Kansas State University

Versatile Dalvin Warmack offers extra dimension to K-State offense

K-State running back Dalvin Warmack gets his hands on a pass from former quarterback Joe Hubener (September 05, 2015).
K-State running back Dalvin Warmack gets his hands on a pass from former quarterback Joe Hubener (September 05, 2015). The Wichita Eagle

What is the best way for Kansas State to use a scatback?

That is the question K-State offensive coordinator Dana Dimel asked himself after he watched junior running back Dalvin Warmack dodge a gaggle of would-be tacklers at the Wildcats’ first few preseason practices last week. He’s still pondering the answer.

Finding a role for a small, elusive runner like Warmack isn’t the easiest task given the depth of K-State’s backfield. Alex Barnes and Justin Silmon are both proven rushers that churn out yardage between the tackles. They figure to compete for a starting spot and split carries this season. Adding a third option could complicate things. Or it could add an extra dimension to the offense.

Dimel seems determined to come up with a solution, because he thinks Warmack is too good to keep on the sideline.

“He had a really productive offseason and is really coming into his own,” Dimel said. “The versatility that he brings, being able to catch the football out of the backfield, is one of his real strengths. He is hitting the holes really crisp. If you go around and ask our staff about him they will all say, ‘Boy, Dalvin is having a really impressive camp.’ We have to find ways to get him the ball.”

Warmack, a redshirt junior, hasn’t seen consistent action since joining the Wildcats coming off a storied high school career in Blue Springs, Mo. His college stats: 53 carries for 275 yards, four catches for 43 yards.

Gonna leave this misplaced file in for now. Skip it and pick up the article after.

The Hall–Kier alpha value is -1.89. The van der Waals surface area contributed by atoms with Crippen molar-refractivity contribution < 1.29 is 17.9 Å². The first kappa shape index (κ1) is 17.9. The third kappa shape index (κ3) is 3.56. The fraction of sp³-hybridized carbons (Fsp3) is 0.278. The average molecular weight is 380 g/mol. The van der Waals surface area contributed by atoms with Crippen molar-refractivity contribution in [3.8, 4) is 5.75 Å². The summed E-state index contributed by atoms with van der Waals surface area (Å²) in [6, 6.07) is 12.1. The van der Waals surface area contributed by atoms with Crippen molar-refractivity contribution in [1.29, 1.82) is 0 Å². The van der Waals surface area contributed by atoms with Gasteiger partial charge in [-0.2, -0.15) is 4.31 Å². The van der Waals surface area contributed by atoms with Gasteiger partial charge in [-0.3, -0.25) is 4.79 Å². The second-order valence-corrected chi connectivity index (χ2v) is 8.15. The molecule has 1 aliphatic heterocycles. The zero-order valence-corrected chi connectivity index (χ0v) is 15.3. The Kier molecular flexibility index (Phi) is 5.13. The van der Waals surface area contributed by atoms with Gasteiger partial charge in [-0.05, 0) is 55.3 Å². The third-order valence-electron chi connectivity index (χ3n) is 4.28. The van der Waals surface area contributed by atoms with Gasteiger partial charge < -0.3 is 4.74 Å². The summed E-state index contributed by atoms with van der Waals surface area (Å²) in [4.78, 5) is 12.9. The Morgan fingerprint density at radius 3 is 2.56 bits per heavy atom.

He has gone from expecting the ball on nearly every play to hoping for the occasional look on third-and-long. He ranked fifth on the team in rushing attempts last season with 41.

It’s been a difficult transition, but he has learned to embrace his complementary role.

“The way I ran the ball in high school, there could be some plays where I didn’t necessarily have to give it my all,” Warmack said. “It’s completely different now, knowing I might only get five or six carries a game. I know I have to do my absolute best every second I am in the game.”

K-State’s challenge will be finding ways to maximize Warmack’s unique set of skills. He showed promise at times a year ago, averaging 5.1 yards per carry while playing in 11 games. But he rarely played beyond the second quarter.

An expanded role would create fascinating opportunities. Warmack brings something to the field that his counterparts can’t – versatility. The 5-foot-8 speedster is as comfortable going into motion and running a route like an extra receiver as he is taking a traditional hand-off. He won’t stiff-arm many linebackers on a run up the middle, but he is hard to catch in space.

“We will move him around and try to get some mismatches with him,” Dimel said. “We want to use his quickness and find the plays he does best. That change of gears can be good for us.”

Thing is, K-State has other players capable of running the ball beyond Barnes, Silmon and Warmack. Quarterback Jesse Ertz led the team in rushing attempts and yards last season, and will continue to be a major factor in the running game. Fullback Winston Dimel also sees work at the goal line. There are plenty of mouths to feed.

Few running backs like to share the ball, but K-State’s backfield makes the committee approach work.

“We are all brothers,” Barnes said. “I want to see my brothers succeed as much as they want to see me succeed. I am happy for them whenever they do. It is not the competition you would typically see in a locker room.”

This time around, coaches will try their best to identify the hot hand and take advantage of fresh legs.

“Alex, Justin and Dalvin are going to be a tough look for those defenses,” Dana Dimel said. “They can all see the same play three times and get three completely different looks from our running backs. That is a point I think is really underrated. You have a linebacker who is on his 50th play and Dalvin comes in fresh as heck ready to run by him with his speed. That is what he brings to our run game, a change of pace.”

K-State’s scatback is ready for anything.

“This could be one of the best running games in the nation,” Warmack said. “We have so many people who can run the ball and we have great linemen blocking for us up front. I am glad to be a part of it. It should be a fun season.”

Kellis Robinett: @kellisrobinett